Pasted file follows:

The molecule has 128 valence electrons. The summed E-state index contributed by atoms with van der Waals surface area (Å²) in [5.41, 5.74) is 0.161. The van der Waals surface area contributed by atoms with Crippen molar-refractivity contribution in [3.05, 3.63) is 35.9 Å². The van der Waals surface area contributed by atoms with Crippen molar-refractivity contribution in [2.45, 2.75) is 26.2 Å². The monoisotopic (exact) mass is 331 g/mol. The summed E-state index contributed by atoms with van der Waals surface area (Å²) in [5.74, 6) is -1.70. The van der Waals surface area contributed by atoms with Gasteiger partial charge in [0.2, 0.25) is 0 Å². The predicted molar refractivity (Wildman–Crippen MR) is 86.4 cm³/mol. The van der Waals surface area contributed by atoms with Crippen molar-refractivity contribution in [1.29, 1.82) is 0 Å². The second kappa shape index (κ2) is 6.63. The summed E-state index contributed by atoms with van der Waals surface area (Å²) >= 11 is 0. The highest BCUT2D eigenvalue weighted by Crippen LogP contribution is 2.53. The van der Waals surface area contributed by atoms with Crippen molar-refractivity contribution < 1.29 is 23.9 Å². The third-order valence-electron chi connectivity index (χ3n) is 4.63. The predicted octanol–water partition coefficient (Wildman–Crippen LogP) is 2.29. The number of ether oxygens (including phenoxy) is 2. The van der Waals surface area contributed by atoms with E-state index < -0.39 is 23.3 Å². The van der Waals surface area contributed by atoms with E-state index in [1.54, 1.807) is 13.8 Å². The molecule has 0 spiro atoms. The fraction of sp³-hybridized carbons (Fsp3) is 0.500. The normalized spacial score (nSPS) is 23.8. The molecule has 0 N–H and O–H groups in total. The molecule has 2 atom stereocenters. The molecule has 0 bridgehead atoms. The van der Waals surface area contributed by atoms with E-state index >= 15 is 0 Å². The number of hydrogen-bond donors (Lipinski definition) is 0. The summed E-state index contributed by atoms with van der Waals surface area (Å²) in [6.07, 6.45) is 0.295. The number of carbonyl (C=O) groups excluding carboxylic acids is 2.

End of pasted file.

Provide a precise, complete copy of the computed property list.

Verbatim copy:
The molecule has 128 valence electrons. The summed E-state index contributed by atoms with van der Waals surface area (Å²) in [5.41, 5.74) is 0.161. The van der Waals surface area contributed by atoms with Crippen molar-refractivity contribution in [3.05, 3.63) is 35.9 Å². The van der Waals surface area contributed by atoms with Crippen molar-refractivity contribution in [2.45, 2.75) is 26.2 Å². The monoisotopic (exact) mass is 331 g/mol. The summed E-state index contributed by atoms with van der Waals surface area (Å²) in [5.74, 6) is -1.70. The van der Waals surface area contributed by atoms with Gasteiger partial charge in [0.2, 0.25) is 0 Å². The predicted molar refractivity (Wildman–Crippen MR) is 86.4 cm³/mol. The van der Waals surface area contributed by atoms with Crippen molar-refractivity contribution in [1.29, 1.82) is 0 Å². The second kappa shape index (κ2) is 6.63. The summed E-state index contributed by atoms with van der Waals surface area (Å²) >= 11 is 0. The highest BCUT2D eigenvalue weighted by Crippen LogP contribution is 2.53. The van der Waals surface area contributed by atoms with Crippen molar-refractivity contribution < 1.29 is 23.9 Å². The third-order valence-electron chi connectivity index (χ3n) is 4.63. The predicted octanol–water partition coefficient (Wildman–Crippen LogP) is 2.29. The number of ether oxygens (including phenoxy) is 2. The van der Waals surface area contributed by atoms with E-state index < -0.39 is 23.3 Å². The van der Waals surface area contributed by atoms with E-state index in [1.54, 1.807) is 13.8 Å². The molecule has 0 spiro atoms. The fraction of sp³-hybridized carbons (Fsp3) is 0.500. The normalized spacial score (nSPS) is 23.8. The molecule has 0 N–H and O–H groups in total. The molecule has 2 atom stereocenters. The molecule has 0 bridgehead atoms. The van der Waals surface area contributed by atoms with E-state index >= 15 is 0 Å². The number of hydrogen-bond donors (Lipinski definition) is 0. The summed E-state index contributed by atoms with van der Waals surface area (Å²) in [6.07, 6.45) is 0.295. The number of carbonyl (C=O) groups excluding carboxylic acids is 2.